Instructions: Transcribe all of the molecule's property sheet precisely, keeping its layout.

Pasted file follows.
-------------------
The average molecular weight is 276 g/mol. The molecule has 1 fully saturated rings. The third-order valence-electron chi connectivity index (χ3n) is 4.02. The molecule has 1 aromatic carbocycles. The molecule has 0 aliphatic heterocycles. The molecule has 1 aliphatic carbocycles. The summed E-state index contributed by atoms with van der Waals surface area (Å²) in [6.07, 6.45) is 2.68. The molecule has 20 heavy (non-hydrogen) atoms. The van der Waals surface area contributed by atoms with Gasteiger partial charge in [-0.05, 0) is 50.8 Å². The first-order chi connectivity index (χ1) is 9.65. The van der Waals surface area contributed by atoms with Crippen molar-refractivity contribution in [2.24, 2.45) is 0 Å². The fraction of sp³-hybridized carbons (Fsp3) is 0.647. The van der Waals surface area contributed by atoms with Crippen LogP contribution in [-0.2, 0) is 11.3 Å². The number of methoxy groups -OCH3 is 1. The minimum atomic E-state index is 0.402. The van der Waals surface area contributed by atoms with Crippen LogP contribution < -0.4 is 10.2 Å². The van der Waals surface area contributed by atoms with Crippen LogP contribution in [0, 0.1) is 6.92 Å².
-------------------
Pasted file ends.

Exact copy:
The average molecular weight is 276 g/mol. The molecule has 1 fully saturated rings. The third-order valence-electron chi connectivity index (χ3n) is 4.02. The molecule has 1 aromatic carbocycles. The molecule has 0 aliphatic heterocycles. The molecule has 1 aliphatic carbocycles. The summed E-state index contributed by atoms with van der Waals surface area (Å²) in [6.07, 6.45) is 2.68. The molecule has 20 heavy (non-hydrogen) atoms. The van der Waals surface area contributed by atoms with Gasteiger partial charge in [-0.05, 0) is 50.8 Å². The first-order chi connectivity index (χ1) is 9.65. The van der Waals surface area contributed by atoms with Crippen molar-refractivity contribution in [2.24, 2.45) is 0 Å². The fraction of sp³-hybridized carbons (Fsp3) is 0.647. The van der Waals surface area contributed by atoms with Crippen LogP contribution in [-0.2, 0) is 11.3 Å². The number of methoxy groups -OCH3 is 1. The minimum atomic E-state index is 0.402. The van der Waals surface area contributed by atoms with Crippen LogP contribution < -0.4 is 10.2 Å². The van der Waals surface area contributed by atoms with Crippen LogP contribution in [0, 0.1) is 6.92 Å².